“You sure do!” he said, keeping his distance, hopping in his truck, and driving away.

Leaving me alone with Red, for the first time ever — just the two of us — to work it out on our own.


Enter ~ Romancing Red ~

Wonderfully enough, I’d just been working on my post, Romancing the Hoof, so all my new “courtship” and “wooing” strategies were fresh at hand.

Primed to “love-Red-up” with cookies and rubs and schmoozing, I determined to treat him like he was one of my own horses. With love and firmness, I’d see how far we could get.

Before starting in, I scratched Red’s neck and whispered soft coos, broke off bits of yummy cookies (The German Horse Muffin, otherwise known as “Horse Crack”), and gave him some delicious bites.

Licking, dropping his head, Red showed all the signs of a happy horse at rest with his herd. That’s what I wanted, “happy-herdship” behavior, rather than displaying “fight-or-flight”.

I started by trimming his hind end, holding his hooves low, using the crook of my foot and the closeness of my stance to support hoof and limb, creating the lowest possible “human hoof stand”. (Horses love this!)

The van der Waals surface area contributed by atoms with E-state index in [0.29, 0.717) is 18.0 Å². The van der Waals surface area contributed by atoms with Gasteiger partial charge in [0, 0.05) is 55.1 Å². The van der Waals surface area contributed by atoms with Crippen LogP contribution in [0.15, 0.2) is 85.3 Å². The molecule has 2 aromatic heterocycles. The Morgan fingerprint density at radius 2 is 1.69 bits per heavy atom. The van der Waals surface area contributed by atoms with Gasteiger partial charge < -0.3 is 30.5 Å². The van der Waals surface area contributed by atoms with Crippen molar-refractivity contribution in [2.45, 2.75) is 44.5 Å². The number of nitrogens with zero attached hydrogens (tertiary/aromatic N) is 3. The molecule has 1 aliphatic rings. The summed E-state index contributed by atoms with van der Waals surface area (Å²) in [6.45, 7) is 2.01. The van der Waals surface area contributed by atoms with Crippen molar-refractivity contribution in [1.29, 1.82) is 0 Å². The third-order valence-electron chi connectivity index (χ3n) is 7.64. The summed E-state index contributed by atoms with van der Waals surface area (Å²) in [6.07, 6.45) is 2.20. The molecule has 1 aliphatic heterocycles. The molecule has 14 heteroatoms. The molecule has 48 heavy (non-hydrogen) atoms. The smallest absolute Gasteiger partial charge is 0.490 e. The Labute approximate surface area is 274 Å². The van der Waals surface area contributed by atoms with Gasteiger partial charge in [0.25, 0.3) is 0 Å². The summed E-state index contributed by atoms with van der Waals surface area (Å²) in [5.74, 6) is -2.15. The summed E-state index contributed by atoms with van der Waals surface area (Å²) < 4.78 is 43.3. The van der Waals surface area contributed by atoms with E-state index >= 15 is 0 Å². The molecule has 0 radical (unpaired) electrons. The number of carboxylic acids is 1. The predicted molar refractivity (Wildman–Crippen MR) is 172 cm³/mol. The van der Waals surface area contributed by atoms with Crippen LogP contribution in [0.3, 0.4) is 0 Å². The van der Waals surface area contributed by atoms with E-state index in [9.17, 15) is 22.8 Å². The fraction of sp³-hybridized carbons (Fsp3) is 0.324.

Red responded well. Happy. Relaxed. Agreeable.

I took several breaks, scratching his bum, “Good boy, Red . . .”

Magical Molokai Mount

Right Fore

Finished with the hinds, I decided to do one front hoof at a time, and to start with his more difficult, right fore.

Pulling the shoe — no problem. I rewarded Red with cookies and cooing, “Good boy, Red! Such a good boy!”

Since I knew his difficulty was nailing, and I wasn’t sure if I could get him to cooperate, I took my hammer to his untrimmed bare hoof, and began to very gently tap . . . Red fired into action!

Whap! Pull! Snatch! Red was back into his old fight-or-flight habits.

Immediately I got out from under him, snorted my most demanding “mare snort”, and leapt into aggressive human/horse body-language behavior.

Hissing, snorting, baring my teeth, as my own dominant mare would have done to reprimand an upstart — Red knew that I was less than pleased.

He took a step back, looking peeved.